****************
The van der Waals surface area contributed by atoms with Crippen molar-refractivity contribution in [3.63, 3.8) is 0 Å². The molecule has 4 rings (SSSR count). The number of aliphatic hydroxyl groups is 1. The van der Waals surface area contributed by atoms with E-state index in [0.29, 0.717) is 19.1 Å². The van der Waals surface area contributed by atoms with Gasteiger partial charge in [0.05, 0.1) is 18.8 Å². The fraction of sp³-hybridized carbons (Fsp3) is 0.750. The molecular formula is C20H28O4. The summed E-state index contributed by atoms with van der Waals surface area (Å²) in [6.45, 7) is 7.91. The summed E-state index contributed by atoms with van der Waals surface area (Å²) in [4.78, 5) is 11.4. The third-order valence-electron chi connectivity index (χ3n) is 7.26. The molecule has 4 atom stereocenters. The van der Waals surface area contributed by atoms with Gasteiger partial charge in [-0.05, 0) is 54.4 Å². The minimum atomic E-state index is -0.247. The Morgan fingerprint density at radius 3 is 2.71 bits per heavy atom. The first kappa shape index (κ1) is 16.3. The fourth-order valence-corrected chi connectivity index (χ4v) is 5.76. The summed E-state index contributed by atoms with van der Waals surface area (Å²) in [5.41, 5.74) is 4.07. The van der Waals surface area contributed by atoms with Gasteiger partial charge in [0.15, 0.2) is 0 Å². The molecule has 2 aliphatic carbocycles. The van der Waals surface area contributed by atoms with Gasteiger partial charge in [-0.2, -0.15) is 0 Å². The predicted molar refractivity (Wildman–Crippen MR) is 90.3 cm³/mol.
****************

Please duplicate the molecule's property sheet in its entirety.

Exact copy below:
The van der Waals surface area contributed by atoms with Crippen molar-refractivity contribution in [3.63, 3.8) is 0 Å². The molecule has 4 rings (SSSR count). The number of aliphatic hydroxyl groups is 1. The van der Waals surface area contributed by atoms with E-state index in [0.29, 0.717) is 19.1 Å². The van der Waals surface area contributed by atoms with Gasteiger partial charge in [0.05, 0.1) is 18.8 Å². The fraction of sp³-hybridized carbons (Fsp3) is 0.750. The molecular formula is C20H28O4. The summed E-state index contributed by atoms with van der Waals surface area (Å²) in [6.45, 7) is 7.91. The summed E-state index contributed by atoms with van der Waals surface area (Å²) in [4.78, 5) is 11.4. The third-order valence-electron chi connectivity index (χ3n) is 7.26. The molecule has 4 atom stereocenters. The van der Waals surface area contributed by atoms with Gasteiger partial charge in [-0.05, 0) is 54.4 Å². The minimum atomic E-state index is -0.247. The Morgan fingerprint density at radius 3 is 2.71 bits per heavy atom. The first kappa shape index (κ1) is 16.3. The fourth-order valence-corrected chi connectivity index (χ4v) is 5.76. The summed E-state index contributed by atoms with van der Waals surface area (Å²) in [5.41, 5.74) is 4.07. The van der Waals surface area contributed by atoms with Gasteiger partial charge in [0.15, 0.2) is 0 Å². The molecule has 2 aliphatic carbocycles. The van der Waals surface area contributed by atoms with Gasteiger partial charge in [-0.2, -0.15) is 0 Å². The predicted molar refractivity (Wildman–Crippen MR) is 90.3 cm³/mol.